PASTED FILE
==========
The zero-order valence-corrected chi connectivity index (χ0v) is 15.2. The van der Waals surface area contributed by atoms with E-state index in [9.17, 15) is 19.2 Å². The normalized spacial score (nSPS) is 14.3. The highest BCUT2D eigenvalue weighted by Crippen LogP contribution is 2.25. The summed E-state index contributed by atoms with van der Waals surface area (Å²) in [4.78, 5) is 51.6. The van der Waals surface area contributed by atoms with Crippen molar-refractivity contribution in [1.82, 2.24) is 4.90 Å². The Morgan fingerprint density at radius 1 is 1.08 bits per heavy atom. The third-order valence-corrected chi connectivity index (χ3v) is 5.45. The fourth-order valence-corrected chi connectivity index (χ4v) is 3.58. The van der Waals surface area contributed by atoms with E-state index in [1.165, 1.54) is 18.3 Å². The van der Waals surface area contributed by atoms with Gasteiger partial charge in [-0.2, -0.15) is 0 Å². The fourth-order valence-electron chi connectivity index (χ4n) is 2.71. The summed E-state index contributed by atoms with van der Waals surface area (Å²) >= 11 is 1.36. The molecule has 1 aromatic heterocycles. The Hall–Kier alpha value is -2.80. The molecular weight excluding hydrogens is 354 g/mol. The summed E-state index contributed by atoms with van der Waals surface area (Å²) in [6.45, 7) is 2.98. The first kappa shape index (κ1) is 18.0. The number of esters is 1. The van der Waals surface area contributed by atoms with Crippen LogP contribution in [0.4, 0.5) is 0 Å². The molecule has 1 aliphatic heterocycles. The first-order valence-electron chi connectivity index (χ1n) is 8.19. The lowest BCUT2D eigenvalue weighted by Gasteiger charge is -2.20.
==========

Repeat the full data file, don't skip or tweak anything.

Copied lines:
The zero-order valence-corrected chi connectivity index (χ0v) is 15.2. The van der Waals surface area contributed by atoms with E-state index in [9.17, 15) is 19.2 Å². The normalized spacial score (nSPS) is 14.3. The highest BCUT2D eigenvalue weighted by Crippen LogP contribution is 2.25. The summed E-state index contributed by atoms with van der Waals surface area (Å²) in [4.78, 5) is 51.6. The van der Waals surface area contributed by atoms with Crippen molar-refractivity contribution in [1.82, 2.24) is 4.90 Å². The Morgan fingerprint density at radius 1 is 1.08 bits per heavy atom. The third-order valence-corrected chi connectivity index (χ3v) is 5.45. The fourth-order valence-corrected chi connectivity index (χ4v) is 3.58. The van der Waals surface area contributed by atoms with E-state index in [1.165, 1.54) is 18.3 Å². The van der Waals surface area contributed by atoms with Gasteiger partial charge in [-0.2, -0.15) is 0 Å². The fourth-order valence-electron chi connectivity index (χ4n) is 2.71. The summed E-state index contributed by atoms with van der Waals surface area (Å²) >= 11 is 1.36. The molecule has 1 aromatic heterocycles. The Hall–Kier alpha value is -2.80. The molecular weight excluding hydrogens is 354 g/mol. The summed E-state index contributed by atoms with van der Waals surface area (Å²) in [6.45, 7) is 2.98. The first kappa shape index (κ1) is 18.0. The number of esters is 1. The van der Waals surface area contributed by atoms with Crippen LogP contribution in [0.4, 0.5) is 0 Å². The molecule has 1 aliphatic heterocycles. The first-order valence-electron chi connectivity index (χ1n) is 8.19. The lowest BCUT2D eigenvalue weighted by Gasteiger charge is -2.20.